If it is true that 2.5 million people are at the early stages of the disease, struggling to pass for normal, that would mean roughly one-half of the estimated 5.1 million diagnosed. It is important to reach out and find these people. When my relatives were diagnosed with Alzheimer's, they were hidden away. We never saw them again. I feel an obligation to be visible and fight the stigma so that both people with Alzheimer's and their families don't see it as an embarrassment and they are truly allowed to live with Alzheimer's before that window closes.

ARF: The New York Times uses the phrase "struggling to pass for normal." Tell us about that.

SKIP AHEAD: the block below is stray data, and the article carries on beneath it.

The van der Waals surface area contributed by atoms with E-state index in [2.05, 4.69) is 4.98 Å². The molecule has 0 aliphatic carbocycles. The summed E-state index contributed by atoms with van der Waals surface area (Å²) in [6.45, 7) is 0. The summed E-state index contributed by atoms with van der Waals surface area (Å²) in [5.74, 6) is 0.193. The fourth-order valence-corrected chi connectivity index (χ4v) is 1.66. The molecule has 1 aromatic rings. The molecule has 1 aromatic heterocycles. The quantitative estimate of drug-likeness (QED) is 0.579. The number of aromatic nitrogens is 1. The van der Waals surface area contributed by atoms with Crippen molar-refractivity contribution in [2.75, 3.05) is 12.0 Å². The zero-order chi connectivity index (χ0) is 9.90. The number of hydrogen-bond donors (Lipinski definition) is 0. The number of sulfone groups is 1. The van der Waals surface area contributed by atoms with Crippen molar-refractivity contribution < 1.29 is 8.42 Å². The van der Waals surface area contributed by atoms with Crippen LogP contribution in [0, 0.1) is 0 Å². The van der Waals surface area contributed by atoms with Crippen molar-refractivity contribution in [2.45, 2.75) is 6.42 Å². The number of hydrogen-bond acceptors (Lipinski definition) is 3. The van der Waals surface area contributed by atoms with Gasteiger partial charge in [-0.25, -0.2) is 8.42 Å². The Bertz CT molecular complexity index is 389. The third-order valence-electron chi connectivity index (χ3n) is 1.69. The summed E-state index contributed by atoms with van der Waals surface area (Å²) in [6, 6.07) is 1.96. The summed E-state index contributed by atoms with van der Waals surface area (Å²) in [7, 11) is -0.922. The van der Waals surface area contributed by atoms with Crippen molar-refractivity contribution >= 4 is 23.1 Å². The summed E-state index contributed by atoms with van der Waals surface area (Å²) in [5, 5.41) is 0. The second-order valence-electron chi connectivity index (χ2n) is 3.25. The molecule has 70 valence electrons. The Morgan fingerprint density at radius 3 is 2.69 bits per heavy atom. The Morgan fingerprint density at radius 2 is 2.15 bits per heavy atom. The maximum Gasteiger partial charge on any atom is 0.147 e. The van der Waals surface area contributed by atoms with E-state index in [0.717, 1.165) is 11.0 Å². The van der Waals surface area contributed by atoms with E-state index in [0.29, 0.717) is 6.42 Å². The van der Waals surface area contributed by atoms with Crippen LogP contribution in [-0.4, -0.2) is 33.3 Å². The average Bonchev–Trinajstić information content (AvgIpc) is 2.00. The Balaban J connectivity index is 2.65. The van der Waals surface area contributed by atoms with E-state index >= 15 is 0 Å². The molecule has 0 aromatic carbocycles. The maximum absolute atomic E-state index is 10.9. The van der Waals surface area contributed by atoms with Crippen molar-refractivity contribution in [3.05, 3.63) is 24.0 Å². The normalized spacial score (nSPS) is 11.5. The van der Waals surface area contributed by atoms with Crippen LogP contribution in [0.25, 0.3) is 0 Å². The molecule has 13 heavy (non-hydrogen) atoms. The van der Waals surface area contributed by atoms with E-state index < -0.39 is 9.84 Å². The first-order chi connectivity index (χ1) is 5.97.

RB: I wrestle with this a lot. For example, recently I was in a large parking garage in downtown L.A. I had to get an important piece of paper out of the passenger side of my car, and as I was reaching into my car a woman drove up, honked her car horn, and yelled, "Where do I park? How much does it cost to park here?" I had no idea, but because of the interruption, I forgot what I was looking for, left without my piece of paper, and that caused me lost time and frustration. It makes me sometimes wish I had a sign on my head that says, "I have Alzheimer's—please don't interrupt me." Or my Mom will send me to the store for a particular thing (mind you, I also have a list with me) and as I am about to reach for the item, a well-meaning grocery store employee will ask, "How are you today?" And in that split second it takes me to switch gears to be social and answer his question and ask him how he is, I have forgotten why I was standing there. I'll move on, go home and my Mom asks, "Where is the fat-free cottage cheese?" And I have to go back to the store. I don't think people without dementia go through this. I don't think that people without dementia are holding a list in their hand—and I literally am holding onto it for dear life—and still go home without the items on their list because someone asks, "How are you?" That is one example of having dementia and struggling to pass for normal.